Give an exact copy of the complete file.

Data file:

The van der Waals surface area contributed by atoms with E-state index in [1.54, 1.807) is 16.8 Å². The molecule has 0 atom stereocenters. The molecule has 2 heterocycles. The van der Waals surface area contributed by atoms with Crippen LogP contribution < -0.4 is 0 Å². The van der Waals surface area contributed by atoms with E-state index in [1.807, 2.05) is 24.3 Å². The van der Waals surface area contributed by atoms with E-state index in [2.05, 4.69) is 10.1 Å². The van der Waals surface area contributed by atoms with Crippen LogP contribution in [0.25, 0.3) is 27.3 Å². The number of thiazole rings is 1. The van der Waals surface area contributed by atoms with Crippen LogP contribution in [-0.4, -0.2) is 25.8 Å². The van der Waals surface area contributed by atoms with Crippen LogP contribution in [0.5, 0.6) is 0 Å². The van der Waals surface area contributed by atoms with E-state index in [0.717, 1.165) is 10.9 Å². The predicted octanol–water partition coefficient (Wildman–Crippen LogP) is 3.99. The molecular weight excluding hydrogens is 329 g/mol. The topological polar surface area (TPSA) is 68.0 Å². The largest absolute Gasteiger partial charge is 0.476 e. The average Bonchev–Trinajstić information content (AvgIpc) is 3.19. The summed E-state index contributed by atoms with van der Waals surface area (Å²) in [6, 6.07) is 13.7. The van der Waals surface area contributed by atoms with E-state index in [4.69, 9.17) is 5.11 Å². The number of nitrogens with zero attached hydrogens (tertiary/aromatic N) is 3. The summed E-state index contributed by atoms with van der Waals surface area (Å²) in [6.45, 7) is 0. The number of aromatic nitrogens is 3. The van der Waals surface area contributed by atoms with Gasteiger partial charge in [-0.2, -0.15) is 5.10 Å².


The van der Waals surface area contributed by atoms with E-state index in [1.54, 1.807) is 16.8 Å². The molecule has 0 atom stereocenters. The molecule has 2 heterocycles. The van der Waals surface area contributed by atoms with Crippen LogP contribution < -0.4 is 0 Å². The van der Waals surface area contributed by atoms with E-state index in [1.807, 2.05) is 24.3 Å². The van der Waals surface area contributed by atoms with E-state index in [2.05, 4.69) is 10.1 Å². The van der Waals surface area contributed by atoms with Crippen LogP contribution in [0.25, 0.3) is 27.3 Å². The number of thiazole rings is 1. The van der Waals surface area contributed by atoms with Crippen LogP contribution in [-0.4, -0.2) is 25.8 Å². The van der Waals surface area contributed by atoms with Crippen LogP contribution in [0.5, 0.6) is 0 Å². The van der Waals surface area contributed by atoms with E-state index in [0.717, 1.165) is 10.9 Å². The predicted octanol–water partition coefficient (Wildman–Crippen LogP) is 3.99. The molecular weight excluding hydrogens is 329 g/mol. The topological polar surface area (TPSA) is 68.0 Å². The largest absolute Gasteiger partial charge is 0.476 e. The average Bonchev–Trinajstić information content (AvgIpc) is 3.19. The summed E-state index contributed by atoms with van der Waals surface area (Å²) in [6, 6.07) is 13.7. The van der Waals surface area contributed by atoms with E-state index in [4.69, 9.17) is 5.11 Å². The number of nitrogens with zero attached hydrogens (tertiary/aromatic N) is 3. The summed E-state index contributed by atoms with van der Waals surface area (Å²) in [6.45, 7) is 0. The number of aromatic nitrogens is 3. The van der Waals surface area contributed by atoms with Gasteiger partial charge in [-0.2, -0.15) is 5.10 Å².